R.J. DeLuke's Best Releases of 2012

R.J. DeLuke By

Sign in to view read count
A ton of fine music came out in 2012, like most years, making these year-end lists very difficult. A lot we don't get to hear, so that limits some. For example, I've not yet heard the 2012 disks of drummer Jack DeJohnette, trumpeter Christian Scott aTunde Adjuah or guitarist John McLaughlin and the Fourth Dimension. Having seen each of them live in 2012, it's easy to know their disks must be superb. Their concerts were fabulous. Also, Top 10? Not happening. It's a smattering. I did whittle some worthy recordings away. And separated out a vocalist section. Let's get to it, in no particular order:

Instrumental Recordings

Jazz Soul Seven, Impressions of Curtis Mayfield (BFM Jazz).

I thought this might be over-funked, formulaic jazz before I slapped it in the machine. Wrong from the get go. It grooves like hell, but it swings too. All the players are outstanding, creative and improvisational, without too much "look at me." Drummer Terri Lyne Carrington's grooves are sweet, but by no means simple. And trumpeter Wallace Roney and saxophonist Ernie Watts blare their horns with jazz pride. Guitarist Phil Upchurch is tasty as hell, as is Russell Ferrante on piano. Let's not forget the ever-hip music of Mayfield, a master in his field.

John Daversa, Artful Joy (BFM Jazz).

Daversa has a real knack for writing, arranging and getting a band to play their asses off. Easier said than done. His tunes are a marvel of modern hip, slightly genre-bending, and just plain exuberant. He travels a lot of musical ground without losing interest. And the playing is hot shit. (see previous blog).

Marshall Gilkes, Sound Stories (Alternate Side Records).

Another album where the leader shines with the pen, as well as his instrument, trombone. Gilkes is a monster on the trombone and is matched on the frontline by saxophonist Donny McCaslin, who's a bitch on this record. The rhythm section makes each twist and turn easily. Great melodies too. The many compositional colors here really shed the light on Gilkes as a cat who is a superlative musician. This is hot shit.

Branford Marsalis, Four MFs Playin' Tunes (Marsalis Music).

A band that's been cookin' for a long time. Different textures, different feels. All directed through saxophonist Marsalis' vision and his powerful horn. Joey Calderazzo remains one of the unsung excellent pianists. The record can groove you and scorch you. Its soft side is delectable.

Jonathan Blake, The Eleventh Hour (Sunnyside Records).

A great debut by this young drummer who enlightens the music of many a hot band on the scene today. For his first album, he brings in strong players like Ben Street on bass and pianists Robert Glasper and Kevin Hays. Saxophones are Jaleel Shaw and Mark Turner. But they are there to serve Blake's vision, which is sharp. Real engaging stuff, driven by outstanding drum work, of course.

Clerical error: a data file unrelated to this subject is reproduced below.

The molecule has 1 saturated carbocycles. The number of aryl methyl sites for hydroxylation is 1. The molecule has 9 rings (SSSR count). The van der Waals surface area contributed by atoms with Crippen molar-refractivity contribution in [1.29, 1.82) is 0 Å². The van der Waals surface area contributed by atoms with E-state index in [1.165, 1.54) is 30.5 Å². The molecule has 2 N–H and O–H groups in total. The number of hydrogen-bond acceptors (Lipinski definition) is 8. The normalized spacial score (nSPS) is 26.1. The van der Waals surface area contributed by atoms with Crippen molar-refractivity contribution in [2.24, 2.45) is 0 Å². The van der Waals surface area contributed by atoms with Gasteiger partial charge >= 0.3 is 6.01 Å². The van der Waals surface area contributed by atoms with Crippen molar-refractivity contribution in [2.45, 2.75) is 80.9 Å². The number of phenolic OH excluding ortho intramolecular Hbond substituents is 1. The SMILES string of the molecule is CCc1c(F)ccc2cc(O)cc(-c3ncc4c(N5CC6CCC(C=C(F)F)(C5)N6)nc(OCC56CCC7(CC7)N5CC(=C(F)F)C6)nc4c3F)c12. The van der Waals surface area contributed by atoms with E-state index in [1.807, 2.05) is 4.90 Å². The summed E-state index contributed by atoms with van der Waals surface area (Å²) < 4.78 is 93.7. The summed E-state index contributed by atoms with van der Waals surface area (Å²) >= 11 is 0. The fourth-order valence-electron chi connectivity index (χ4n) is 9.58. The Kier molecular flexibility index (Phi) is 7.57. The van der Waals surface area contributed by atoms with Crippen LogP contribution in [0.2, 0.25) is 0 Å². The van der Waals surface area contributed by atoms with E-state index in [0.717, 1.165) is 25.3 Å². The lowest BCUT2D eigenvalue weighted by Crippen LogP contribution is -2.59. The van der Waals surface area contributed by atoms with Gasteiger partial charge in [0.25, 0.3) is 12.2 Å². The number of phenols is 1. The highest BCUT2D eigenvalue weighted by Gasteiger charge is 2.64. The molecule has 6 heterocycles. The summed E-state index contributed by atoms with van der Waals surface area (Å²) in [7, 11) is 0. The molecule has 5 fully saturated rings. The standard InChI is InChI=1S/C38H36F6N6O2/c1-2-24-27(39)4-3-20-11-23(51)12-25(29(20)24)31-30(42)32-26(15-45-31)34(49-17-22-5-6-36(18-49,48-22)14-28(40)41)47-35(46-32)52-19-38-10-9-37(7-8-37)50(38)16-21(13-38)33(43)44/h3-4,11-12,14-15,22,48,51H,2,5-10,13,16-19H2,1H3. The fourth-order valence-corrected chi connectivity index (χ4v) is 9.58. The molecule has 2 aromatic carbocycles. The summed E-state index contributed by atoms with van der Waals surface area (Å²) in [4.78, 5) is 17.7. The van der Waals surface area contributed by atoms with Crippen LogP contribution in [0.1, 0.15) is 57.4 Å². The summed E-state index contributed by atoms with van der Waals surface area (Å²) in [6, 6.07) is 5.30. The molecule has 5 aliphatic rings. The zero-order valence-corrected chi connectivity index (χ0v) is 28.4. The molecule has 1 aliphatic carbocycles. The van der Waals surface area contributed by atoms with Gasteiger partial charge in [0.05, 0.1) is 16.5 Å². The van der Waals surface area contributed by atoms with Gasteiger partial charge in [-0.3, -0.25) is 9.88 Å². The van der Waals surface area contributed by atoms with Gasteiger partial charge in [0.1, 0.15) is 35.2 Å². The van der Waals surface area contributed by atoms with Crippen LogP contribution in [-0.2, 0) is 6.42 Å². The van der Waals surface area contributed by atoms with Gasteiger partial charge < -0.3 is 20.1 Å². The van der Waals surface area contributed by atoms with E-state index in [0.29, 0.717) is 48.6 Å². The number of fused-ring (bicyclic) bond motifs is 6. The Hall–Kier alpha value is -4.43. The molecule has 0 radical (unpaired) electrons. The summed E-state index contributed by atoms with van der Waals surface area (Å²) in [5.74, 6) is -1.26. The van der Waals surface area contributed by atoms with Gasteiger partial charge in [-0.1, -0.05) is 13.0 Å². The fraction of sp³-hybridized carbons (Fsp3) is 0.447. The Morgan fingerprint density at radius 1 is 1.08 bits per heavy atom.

Adam Cruz, Milestone (Sunnyside).

Another debut from a drummer, this disk shows the veteran Cruz holding court to carry out his own compositions. The music is outstanding start to end, carried out by BYC cats that Cruz has played with and known for a while—saxophonist Chris Potter, guitarist Steve Cardenas, pianist Edward Simon, saxophonist Steve Wilson and Miguel Zenon, and bassist Ben Street. They're all on their game, and Cruz propels them with his intricate percussive statements. Cruz should get more opportunities to be a front man, as this disk shows.

Luis Perdomo, Universal Mind (RKM Music).

Perdomo is a monstrous pianist and this trio date is remarkable. It was also the fruition of his dream to one day play with drummer Jack DeJohnette, who is killin' throughout the recording. As is Perdomo. The music is written by Perdomo to allow the group to take off, without worrying too much about arrangements, and they do. Exceptional.

David Gilmore, Numerology; Live at the Jazz Standard (Evolutionary Music).

This music kicks ass. The music is enthralling, exotic, played by a group of real heavyweights who bring Gilmore's amazing music to brilliant life. Everyone is in top form (bassist Christian McBride, saxophonist Miguel Zeno, drummer Jeff "Tain" Watts, percussionist Mino Cinelu among them). Claudia Acuna adds occasional ethereal vocals. Luis Perdomo (see above) is absolutely fiendish on the piano. Gilmore's guitar, surprisingly, doesn't really take center stage but wails with delight. It's a group effort, but Gilmore's the cat behind it all.

Michael Pedicin, Live @ The Loft (Jazz Hutt).

Granted, I fell in love with his ballads album last year, which caused my ears to turn toward this disk. But it holds up just as fine. As a saxophonist, Pedicin comes through the tradition of the greats like Dexter Gordon and Sonny Rollins, with a beautiful warm tone and great creativity. This time it's a live disk with a varied program and his band is up to the task. Pedicin is a joy.

Pianist Ehud Asherie, with Harry Allen, Upper West Side (Posi-Tone).

This is all about saxophonist Harry Allen. His sumptuous sound, way with classic melodies, his harmonic interweaving, his creativity. Warmth. Like Pedicin, a joy as he strolls thru great songs.

Trumpeter Philip Dizack, End of an Era (Truth Revolution Records).

Great craftsmanship in the writing of the mostly original compositions, augmented beautifully by string sections. Some of the fine New York cats add a lot, including Kendrick Scott's drums, Aaron Parks' piano. Dizack dances delightfully throughout.

Duduka Da Fonseca, Samba Jazz—Jazz Samba (Anzic).

This band plays this kind of music so beautifully. Pianist Helio Alves and percussionist Da Fonseca are longtime colleagues and it shows. Clarinetist/saxophonist Anat Cohen, always wonderful, digs into the material with fire. Strong from start to end. Great spirit.

Andrea Brachfeld, Lady of the Island (Zoho).

This woman can bop and groove and plays the hell out of the various flutes. Great tone and harmonic/melodic sensibilities. She's less percussive than some flautists, which probably makes her a more complete, natural player. Bill O'Connell on piano is outstanding and there are guest spots by Wallace Roney and trombonist Wycliffe Gordon. Mostly cover material. There's a beautiful Latin feel to Herbie Hancock's "Eye of the Hurricane." She also tackles trumpeter Freddie Hubbard and pianist Duke Ellington.